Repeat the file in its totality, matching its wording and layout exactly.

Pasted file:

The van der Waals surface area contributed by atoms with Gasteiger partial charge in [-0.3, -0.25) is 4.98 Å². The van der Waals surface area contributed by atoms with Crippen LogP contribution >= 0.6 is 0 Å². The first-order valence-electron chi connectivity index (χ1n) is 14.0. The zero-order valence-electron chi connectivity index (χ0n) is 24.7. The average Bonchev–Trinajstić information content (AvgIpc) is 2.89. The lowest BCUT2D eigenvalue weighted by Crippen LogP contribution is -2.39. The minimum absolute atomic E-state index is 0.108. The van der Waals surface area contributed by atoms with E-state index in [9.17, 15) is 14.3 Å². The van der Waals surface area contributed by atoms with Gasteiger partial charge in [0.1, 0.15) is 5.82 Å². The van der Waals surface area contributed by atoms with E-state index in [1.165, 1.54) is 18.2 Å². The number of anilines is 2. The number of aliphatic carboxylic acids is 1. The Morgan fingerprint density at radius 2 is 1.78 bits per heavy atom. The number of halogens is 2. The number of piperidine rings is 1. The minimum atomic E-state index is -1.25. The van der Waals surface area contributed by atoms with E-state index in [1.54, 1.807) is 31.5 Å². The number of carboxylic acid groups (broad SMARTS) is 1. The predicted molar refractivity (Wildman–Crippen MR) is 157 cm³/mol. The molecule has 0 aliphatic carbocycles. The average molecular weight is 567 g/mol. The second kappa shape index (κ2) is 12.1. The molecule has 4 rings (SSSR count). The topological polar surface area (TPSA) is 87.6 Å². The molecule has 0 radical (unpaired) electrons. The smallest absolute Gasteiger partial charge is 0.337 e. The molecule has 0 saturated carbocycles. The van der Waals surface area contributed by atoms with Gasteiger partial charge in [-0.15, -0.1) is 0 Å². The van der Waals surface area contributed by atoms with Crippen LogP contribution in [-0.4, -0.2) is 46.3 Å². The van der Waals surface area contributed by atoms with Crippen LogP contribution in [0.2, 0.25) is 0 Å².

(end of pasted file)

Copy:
The van der Waals surface area contributed by atoms with Gasteiger partial charge in [-0.3, -0.25) is 4.98 Å². The van der Waals surface area contributed by atoms with Crippen LogP contribution >= 0.6 is 0 Å². The first-order valence-electron chi connectivity index (χ1n) is 14.0. The zero-order valence-electron chi connectivity index (χ0n) is 24.7. The average Bonchev–Trinajstić information content (AvgIpc) is 2.89. The lowest BCUT2D eigenvalue weighted by Crippen LogP contribution is -2.39. The minimum absolute atomic E-state index is 0.108. The van der Waals surface area contributed by atoms with E-state index in [9.17, 15) is 14.3 Å². The van der Waals surface area contributed by atoms with Gasteiger partial charge in [0.1, 0.15) is 5.82 Å². The van der Waals surface area contributed by atoms with E-state index in [1.165, 1.54) is 18.2 Å². The number of anilines is 2. The number of aliphatic carboxylic acids is 1. The Morgan fingerprint density at radius 2 is 1.78 bits per heavy atom. The number of halogens is 2. The number of piperidine rings is 1. The minimum atomic E-state index is -1.25. The van der Waals surface area contributed by atoms with E-state index in [1.54, 1.807) is 31.5 Å². The number of carboxylic acid groups (broad SMARTS) is 1. The predicted molar refractivity (Wildman–Crippen MR) is 157 cm³/mol. The molecule has 0 aliphatic carbocycles. The average molecular weight is 567 g/mol. The second kappa shape index (κ2) is 12.1. The molecule has 4 rings (SSSR count). The topological polar surface area (TPSA) is 87.6 Å². The molecule has 0 radical (unpaired) electrons. The smallest absolute Gasteiger partial charge is 0.337 e. The molecule has 0 saturated carbocycles. The van der Waals surface area contributed by atoms with Gasteiger partial charge in [-0.15, -0.1) is 0 Å². The van der Waals surface area contributed by atoms with Crippen LogP contribution in [-0.4, -0.2) is 46.3 Å². The van der Waals surface area contributed by atoms with Crippen LogP contribution in [0.2, 0.25) is 0 Å².